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At Theaters: 4/16/1999 On Video: 9/14/1999
Rated: PG-13 Length: 1 hr. 58 min.
Internet: None Found Movie ID: 049917
Studio: October Films
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Storyline Heading

In the upstairs master bedroom, surrounded by the decaying grandeur of her ante-bellum manor, Jewel Mae "Cookie" Orcutt is discovered - "murdered" - by her estranged nieces, Camille Dixon and Cora Duvall. What ensues is an unconventional investigation into the crime, involving one of cinema's most colorful pastiche of characters.

Movie Type (Genre) Heading
Drama - Cookie's Fortune is a slow-paced ensemble comedy from director Robert Altman (M*A*S*H, The Player). Fans of Altman's previous films will probably enjoy it most, as will those who like atmospheric comedies that don't necessarily feature raucous sight gags. Younger viewers in particular may find the film far too slow; other viewers might feel too distanced from the film's setting in the American South. The strongest appeal will be for viewers who prefer their amusement with a bit more character development.
Cast and Crew Heading
Glenn Close (Air Force One)
Julianne Moore (Psycho)
Liv Tyler (Armageddon)
Chris O'Donnell (Batman and Robin)
Charles S. Dutton (Nick of Time)
Patricia Neal (An Unremarkable Life)
Director: Robert Altman (Pret-A-Porter/Ready To Wear)
Production Notes Heading
About The Production
Content Heading
PROFANITY: Moderately strong and moderately frequent
SEX/NUDITY: Suggestive sexual content
VIOLENCE: One suicide with some bloodshed
DRUGS/ALCOHOL: Lots of alcohol consumption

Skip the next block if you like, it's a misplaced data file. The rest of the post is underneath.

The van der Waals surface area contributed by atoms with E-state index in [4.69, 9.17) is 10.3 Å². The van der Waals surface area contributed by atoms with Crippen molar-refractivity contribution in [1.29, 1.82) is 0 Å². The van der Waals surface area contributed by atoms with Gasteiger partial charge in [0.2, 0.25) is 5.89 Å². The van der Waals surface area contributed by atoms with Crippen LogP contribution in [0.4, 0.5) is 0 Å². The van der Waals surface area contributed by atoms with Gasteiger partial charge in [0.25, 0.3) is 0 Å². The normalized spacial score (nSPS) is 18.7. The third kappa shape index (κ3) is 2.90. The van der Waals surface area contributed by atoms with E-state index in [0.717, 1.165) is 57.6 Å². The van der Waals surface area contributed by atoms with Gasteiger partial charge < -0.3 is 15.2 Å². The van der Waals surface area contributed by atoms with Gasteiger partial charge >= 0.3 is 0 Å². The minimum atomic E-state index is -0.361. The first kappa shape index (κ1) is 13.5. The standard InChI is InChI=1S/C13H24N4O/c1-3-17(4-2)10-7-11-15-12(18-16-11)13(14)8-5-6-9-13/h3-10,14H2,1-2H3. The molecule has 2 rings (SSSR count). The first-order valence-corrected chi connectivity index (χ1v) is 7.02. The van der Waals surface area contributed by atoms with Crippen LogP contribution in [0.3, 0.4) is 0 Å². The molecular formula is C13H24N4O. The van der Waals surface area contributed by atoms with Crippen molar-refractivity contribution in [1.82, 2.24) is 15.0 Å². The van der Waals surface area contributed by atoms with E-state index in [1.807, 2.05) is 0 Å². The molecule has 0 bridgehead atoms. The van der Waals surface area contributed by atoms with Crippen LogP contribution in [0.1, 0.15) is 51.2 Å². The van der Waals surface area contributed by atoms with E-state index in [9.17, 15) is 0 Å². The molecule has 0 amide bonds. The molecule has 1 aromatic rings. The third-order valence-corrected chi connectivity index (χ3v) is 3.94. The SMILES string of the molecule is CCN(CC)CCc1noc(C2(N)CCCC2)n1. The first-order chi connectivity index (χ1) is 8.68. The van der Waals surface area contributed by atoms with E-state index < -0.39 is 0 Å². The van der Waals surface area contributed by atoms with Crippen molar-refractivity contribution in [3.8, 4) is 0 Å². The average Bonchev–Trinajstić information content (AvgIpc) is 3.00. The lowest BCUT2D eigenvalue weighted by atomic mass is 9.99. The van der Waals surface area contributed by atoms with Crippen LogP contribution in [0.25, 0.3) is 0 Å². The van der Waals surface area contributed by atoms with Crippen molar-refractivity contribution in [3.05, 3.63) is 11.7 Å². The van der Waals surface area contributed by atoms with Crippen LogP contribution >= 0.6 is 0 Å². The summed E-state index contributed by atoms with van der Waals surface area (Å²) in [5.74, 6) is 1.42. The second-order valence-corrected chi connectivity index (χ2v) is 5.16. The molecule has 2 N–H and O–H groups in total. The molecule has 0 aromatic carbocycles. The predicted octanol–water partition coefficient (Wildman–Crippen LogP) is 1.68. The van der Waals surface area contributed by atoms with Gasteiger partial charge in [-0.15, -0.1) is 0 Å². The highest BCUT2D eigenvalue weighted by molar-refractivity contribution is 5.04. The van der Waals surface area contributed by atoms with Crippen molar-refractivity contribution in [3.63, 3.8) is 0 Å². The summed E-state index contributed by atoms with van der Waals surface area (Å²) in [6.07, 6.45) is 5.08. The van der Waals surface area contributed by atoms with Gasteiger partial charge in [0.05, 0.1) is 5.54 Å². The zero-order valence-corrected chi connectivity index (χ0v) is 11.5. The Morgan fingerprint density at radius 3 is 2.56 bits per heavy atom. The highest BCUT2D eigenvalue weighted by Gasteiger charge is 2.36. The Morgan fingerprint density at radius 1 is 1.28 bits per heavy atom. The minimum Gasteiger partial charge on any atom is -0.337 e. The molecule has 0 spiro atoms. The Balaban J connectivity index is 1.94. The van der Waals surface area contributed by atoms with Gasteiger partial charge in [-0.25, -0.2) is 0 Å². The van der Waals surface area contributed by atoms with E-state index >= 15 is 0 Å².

ACTION: No action content
COMEDY: Lots of quirky, character-based humor

Pictures © October Films ®
All Rights Reserved.

Critic's Review Heading
Very Good
COOKIE'S FORTUNE is the kind of unconventional narrative of lingering takes that may leave some viewers shifting in their seats waiting for the point of it all. For Altman, in this particular case, taking the time to get to the point is actually part of the point. It's a comedy of details dropped in almost off-handedly, and others -- a hand literally caught in the cookie jar, for instance -- underlined at just the right moment. It doesn't add up to all that much either as character study or as crime drama, nor does it take the straightest path between any two points. It's merely a lazy, crazy, consistently amusing diversion about a place where you only know the true measure of a man (or a woman) after you've gone fishing together. It's a place Altman might consider visiting more often.

Opinion Heading

Based on an Exit Polling of 132 Moviegoers

Ages Age Group
Your Probability of
Enjoying This Movie
Movie To Friends
13-19Teens (M/F)
Fairly High
20-29Yg Adults (F)
About 50/50
30+Adults (M)
30+Adults (F)
Fairly High
*Possible Ratings: Very High, High, Fairly High, About 50/50, Fairly Low, Low, Very Low.

About Our Opinions